Baltimore deserves team owners a city can be proud of

JOHN STEADMAN

April 23, 1993|By JOHN StEADMAN

How pleasing it would be for Baltimore to have ownerships in baseball and football that bring pride to a city worthy of exemplary representation. The record shows Baltimore's worst moments have come when the teams were owned by men from other places.

Not that being a Baltimore-born citizen guarantees proper leadership of a sports franchise. That's not the point. It can't be predicated on provincialism. Just because you're an investor from Baltimore doesn't bring with it competency or fair treatment of the ticket-buyers.

It's not that an owner figures in game strategy, scouts personnel or takes the field in uniform to play a position. His true responsibility is to make the public comfortable and confident in the operation, especially that he is not taking advantage of the fans by charging unfair prices for tickets and concessions.

There's not much else required of an owner. It doesn't take unusual intellect or even an understanding of the fine points of the games. General managers in the front office and managers on the field make the vital decisions. Owners are required, but in most cases are a necessary evil.

Like the athletes they hire, most of them are well-intentioned, first-rate individuals. Some are mediocre and others, a comparative few, inherently rotten. The Orioles have had owners of varied descriptions, even one who wanted to be a U.S. Senator. We've known them all, for better or worse. Of course, they felt the same about a certain sportswriter.

As for football in Baltimore, when the late Art Rooney, owner of the Pittsburgh Steelers, who had a farm in Winfield, Md., addressed the situation of ownership, he said, "You're lucky that town is still standing after what Rosenbloom and that fellow Irsay did to Baltimore."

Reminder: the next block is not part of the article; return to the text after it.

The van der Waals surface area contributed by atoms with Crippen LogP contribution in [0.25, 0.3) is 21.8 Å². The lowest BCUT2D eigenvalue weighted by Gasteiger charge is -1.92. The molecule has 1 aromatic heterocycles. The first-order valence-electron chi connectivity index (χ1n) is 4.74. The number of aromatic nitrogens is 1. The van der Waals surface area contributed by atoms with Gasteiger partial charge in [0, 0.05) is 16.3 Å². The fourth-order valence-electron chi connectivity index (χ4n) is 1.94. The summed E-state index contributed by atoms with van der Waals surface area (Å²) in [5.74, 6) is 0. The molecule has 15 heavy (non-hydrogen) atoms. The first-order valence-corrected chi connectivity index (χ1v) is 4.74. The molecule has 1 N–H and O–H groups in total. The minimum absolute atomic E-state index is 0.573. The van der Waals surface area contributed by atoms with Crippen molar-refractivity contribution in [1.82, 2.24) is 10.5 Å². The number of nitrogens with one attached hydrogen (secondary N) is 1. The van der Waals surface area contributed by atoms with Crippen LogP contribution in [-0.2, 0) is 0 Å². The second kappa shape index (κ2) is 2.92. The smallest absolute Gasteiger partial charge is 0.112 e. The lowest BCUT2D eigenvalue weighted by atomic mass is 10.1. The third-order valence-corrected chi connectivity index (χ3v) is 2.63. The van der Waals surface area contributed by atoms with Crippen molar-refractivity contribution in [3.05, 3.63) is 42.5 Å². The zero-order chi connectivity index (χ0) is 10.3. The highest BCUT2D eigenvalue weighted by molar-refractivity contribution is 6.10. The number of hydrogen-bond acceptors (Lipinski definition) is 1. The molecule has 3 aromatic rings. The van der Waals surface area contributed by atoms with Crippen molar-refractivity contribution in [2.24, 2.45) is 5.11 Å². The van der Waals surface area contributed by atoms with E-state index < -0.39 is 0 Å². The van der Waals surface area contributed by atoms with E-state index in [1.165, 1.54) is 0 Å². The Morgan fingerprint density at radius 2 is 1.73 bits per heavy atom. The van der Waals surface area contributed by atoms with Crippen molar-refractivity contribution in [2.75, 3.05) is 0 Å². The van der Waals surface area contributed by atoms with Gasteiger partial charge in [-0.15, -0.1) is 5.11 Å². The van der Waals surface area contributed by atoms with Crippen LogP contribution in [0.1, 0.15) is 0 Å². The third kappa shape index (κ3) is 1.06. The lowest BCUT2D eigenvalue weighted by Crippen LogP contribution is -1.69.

He was talking about Carroll Rosenbloom, the Colts owner from 1953 to 1972, and Robert Irsay, who followed Rosenbloom and lasted through 1983. It was Irsay who took the team away under the cover of darkness and located it in a city called Indianapolis.

In that memorable conversation, Rooney was reminded he forgot one other -- Abe Watner, who sold the Colts franchise back to the NFL in 1950 after a year of bizarre ownership for $50,000.

This meant the full player roster, including future Hall of Famers Y. A. Tittle and Art Donovan, was distributed to the 12 other league teams.

Watner literally did not know a lineman from a fullback, yet was at the controls. It was unfortunate because he was inept and totally miscast. He owned Meadowridge Memorial Park (a cemetery), which he called "a development of underground bungalows."

It was Rosenbloom who dumped the Colts in the lap of Irsay so he could "trade" for the Los Angeles Rams, a team that made a lot more money. The irony is Rosenbloom paid just $13,500 for the Colts and that figure, quite possibly, came from the club's treasury, which had been started by the fans who put up $300,000 in advance ticket money to bankroll the team's start.

Baltimore deserved much better than to be exploited by an owner who got the team for a song and looked for every way to make a profit at the expense of the customers. Then he turned it over to a buyer, Irsay, who was a disaster.

Too bad there's not an eight-year limit on owning a team, just as it is with being governor of Maryland and president of the United States. It would be a plus for sports, not only in Baltimore but the entire country, if such a policy applied.

This reporter, first as a fan, goes back to the Baltimore Orioles of minor-league vintage -- the International League in baseball, the Dixie League in football and the Eastern League in ice hockey. There was a time, oddly enough, when all three teams were known as the Orioles. The football club was officially tagged the Bluebirds, but that made no difference. Fans still called them the Orioles.

In that prolonged period of time, which represents most of our life, there have been all types of owners -- good, bad and indifferent. The Orioles had the best of it. They had some honest and caring owners, headed by Jim Keelty, Zanvyl Krieger and Jerry Hoffberger, but we dealt with some others through the years who, to put it discreetly as possible, proved to be congenital or habitual liars.

Baltimore, because of its superlative support of sports, deserves only the best in team ownerships.

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